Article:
What Are Sleeping Tablets?
Sleeping tablets work on pathways in the brain which are important in regulating whether someone is awake or asleep. Most sleeping tablets make the ‘sleep pathways’ more active. One of the newer medications works by making the ‘wake pathways’ less active.
Sleeping tablets generally start having an effect within 20-30 minutes of being taken, so they should be taken just before lights out. It is important that you get into bed after taking the sleeping tablet, as there is a risk of feeling unsteady once the tablet starts working.
Most sleeping tablets only work for a few hours, so are better at helping people get to sleep than stay asleep. Tablets which are better at helping people stay asleep need to work for longer and therefore may cause a morning ‘hangover’.
What Causes Sleep Problems?
Sleep can be affected by a large number of medical, physical and psychological problems. Treatment of insomnia will depend on an individual’s specific circumstances.
Most situations of acute (short term) insomnia are due to stressful life events. This can be managed with either supportive care or short-term use of sleeping tablets under the direction of your doctor.
In the case of chronic (longer term) insomnia, people will often experience problems with getting to sleep or staying asleep over months or even years. While stressful events can make such insomnia worse, there are often multiple issues affecting sleep. These include sleep/wake patterns, behaviours and thought processes which make the insomnia continue. Non-medication approaches are therefore important for people with chronic insomnia (see Insomnia and Good Sleep Habits).
What Are Some Of The Commonly Used Sleeping Tablets?
- Benzodiazepines and benzodiazepine-like medication. These are the most commonly used sleeping tablets in Australia and include temazepam (Temaze, Normison), zopiclone (Imovane) and zolpidem (Stilnox). They work by enhancing the activity of sleep pathways in the brain. They are recommended for short term use (less than 4 weeks).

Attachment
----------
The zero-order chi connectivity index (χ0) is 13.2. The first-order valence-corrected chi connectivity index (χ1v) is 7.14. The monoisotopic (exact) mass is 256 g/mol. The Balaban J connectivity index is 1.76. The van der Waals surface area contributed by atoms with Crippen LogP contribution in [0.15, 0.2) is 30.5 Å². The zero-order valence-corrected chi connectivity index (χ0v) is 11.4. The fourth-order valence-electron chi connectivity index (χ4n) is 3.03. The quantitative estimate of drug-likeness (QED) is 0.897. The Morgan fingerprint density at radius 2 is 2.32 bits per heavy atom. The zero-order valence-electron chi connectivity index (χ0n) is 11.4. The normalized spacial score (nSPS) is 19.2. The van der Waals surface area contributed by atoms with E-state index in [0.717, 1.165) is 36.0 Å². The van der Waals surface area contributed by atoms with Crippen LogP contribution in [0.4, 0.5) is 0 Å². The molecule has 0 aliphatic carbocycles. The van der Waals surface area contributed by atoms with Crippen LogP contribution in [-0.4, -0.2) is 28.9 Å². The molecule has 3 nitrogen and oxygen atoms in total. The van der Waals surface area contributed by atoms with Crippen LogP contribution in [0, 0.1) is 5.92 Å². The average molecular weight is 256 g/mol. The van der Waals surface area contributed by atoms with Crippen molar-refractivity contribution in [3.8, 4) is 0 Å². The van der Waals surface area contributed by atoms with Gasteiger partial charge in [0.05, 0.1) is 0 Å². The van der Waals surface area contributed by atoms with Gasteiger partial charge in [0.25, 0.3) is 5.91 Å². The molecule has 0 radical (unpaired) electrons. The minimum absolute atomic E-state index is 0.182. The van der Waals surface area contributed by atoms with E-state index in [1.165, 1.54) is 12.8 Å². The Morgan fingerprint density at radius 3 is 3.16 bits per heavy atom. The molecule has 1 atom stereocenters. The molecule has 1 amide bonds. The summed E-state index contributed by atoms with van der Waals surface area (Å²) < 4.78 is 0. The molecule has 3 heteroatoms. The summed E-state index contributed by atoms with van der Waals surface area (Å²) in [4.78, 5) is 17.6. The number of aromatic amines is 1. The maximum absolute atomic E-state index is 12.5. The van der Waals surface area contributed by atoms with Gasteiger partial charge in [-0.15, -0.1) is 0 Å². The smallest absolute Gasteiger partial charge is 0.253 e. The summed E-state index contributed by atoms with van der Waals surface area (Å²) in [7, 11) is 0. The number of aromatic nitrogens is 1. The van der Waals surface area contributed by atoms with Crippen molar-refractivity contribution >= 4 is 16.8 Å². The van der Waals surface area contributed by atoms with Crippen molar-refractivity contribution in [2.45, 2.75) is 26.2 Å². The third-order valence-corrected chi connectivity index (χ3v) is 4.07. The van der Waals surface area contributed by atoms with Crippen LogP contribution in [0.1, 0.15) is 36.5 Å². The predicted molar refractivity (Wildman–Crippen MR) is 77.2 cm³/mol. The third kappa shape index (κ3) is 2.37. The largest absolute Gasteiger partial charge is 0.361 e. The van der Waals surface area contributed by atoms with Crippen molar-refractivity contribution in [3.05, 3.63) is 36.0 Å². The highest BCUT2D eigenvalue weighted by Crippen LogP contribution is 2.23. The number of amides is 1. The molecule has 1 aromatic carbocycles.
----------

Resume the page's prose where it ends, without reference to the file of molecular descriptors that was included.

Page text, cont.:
- Suvorexant (Belsomra). This works by reducing the activity of the wake pathways in the brain. It is more helpful for people with chronic insomnia who spend time awake during the night after initially falling asleep. It can be used for longer periods than conventional sleeping tablets
- Melatonin (Circadin). This is a synthetic version of the chemical made by the brain each night. It has been approved for short term use in people aged over 55.
- Sedating anti-histamines (e.g., Polaramine, Avil, Restavit). These medications are used to treat allergic disease. Although they can cause sleepiness as an unwanted side effect, they are not intended to be used as sleeping tablets.
- Antidepressants and antipsychotics (e.g., Endep, Avanza, Seroquel). These medications are generally used for people with underlying mental health conditions and are not recommended for use in primary insomnia.
What Should I Do If I Am Taking Sleeping Tablets But Can't Stop Them?
You need to talk with your doctor about this. Abruptly stopping sleeping tablets can cause problems such as withdrawal and rebound insomnia.
Non-drug strategies have proven effectiveness in the treatment of insomnia and can help people to stop their sleeping tablets. One important therapy (Cognitive Behavioural Therapy for Insomnia) involves targeting behaviours and thought processes which are contributing to the insomnia and the ongoing need for sleeping tablets. You may need referral to a Sleep Specialist or a sleep psychologist to help with this process.
See also Good Sleep Habits, Insomnia, Depression and Sleep, Anxiety and Sleep.